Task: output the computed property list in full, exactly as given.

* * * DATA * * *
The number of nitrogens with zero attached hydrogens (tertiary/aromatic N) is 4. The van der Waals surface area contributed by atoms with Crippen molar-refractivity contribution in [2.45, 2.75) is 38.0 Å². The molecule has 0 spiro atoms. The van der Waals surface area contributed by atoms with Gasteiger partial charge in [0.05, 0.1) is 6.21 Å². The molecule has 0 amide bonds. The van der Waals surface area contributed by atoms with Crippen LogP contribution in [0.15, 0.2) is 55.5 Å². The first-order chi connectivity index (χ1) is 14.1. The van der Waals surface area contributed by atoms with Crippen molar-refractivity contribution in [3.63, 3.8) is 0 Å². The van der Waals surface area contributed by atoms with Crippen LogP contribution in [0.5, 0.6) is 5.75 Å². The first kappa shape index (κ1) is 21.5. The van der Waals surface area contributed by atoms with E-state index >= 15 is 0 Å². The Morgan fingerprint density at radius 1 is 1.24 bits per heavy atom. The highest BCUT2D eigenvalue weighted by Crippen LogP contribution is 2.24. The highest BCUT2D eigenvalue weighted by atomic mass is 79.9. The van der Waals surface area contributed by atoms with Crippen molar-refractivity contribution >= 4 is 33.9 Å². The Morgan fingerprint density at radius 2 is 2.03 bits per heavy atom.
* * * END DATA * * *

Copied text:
The number of nitrogens with zero attached hydrogens (tertiary/aromatic N) is 4. The van der Waals surface area contributed by atoms with Crippen molar-refractivity contribution in [2.45, 2.75) is 38.0 Å². The molecule has 0 spiro atoms. The van der Waals surface area contributed by atoms with Gasteiger partial charge in [0.05, 0.1) is 6.21 Å². The molecule has 0 amide bonds. The van der Waals surface area contributed by atoms with Crippen LogP contribution in [0.15, 0.2) is 55.5 Å². The first-order chi connectivity index (χ1) is 14.1. The van der Waals surface area contributed by atoms with Crippen molar-refractivity contribution in [3.63, 3.8) is 0 Å². The van der Waals surface area contributed by atoms with Crippen LogP contribution in [0.5, 0.6) is 5.75 Å². The first kappa shape index (κ1) is 21.5. The van der Waals surface area contributed by atoms with E-state index >= 15 is 0 Å². The Morgan fingerprint density at radius 1 is 1.24 bits per heavy atom. The highest BCUT2D eigenvalue weighted by Crippen LogP contribution is 2.24. The highest BCUT2D eigenvalue weighted by atomic mass is 79.9. The van der Waals surface area contributed by atoms with Crippen molar-refractivity contribution >= 4 is 33.9 Å². The Morgan fingerprint density at radius 2 is 2.03 bits per heavy atom.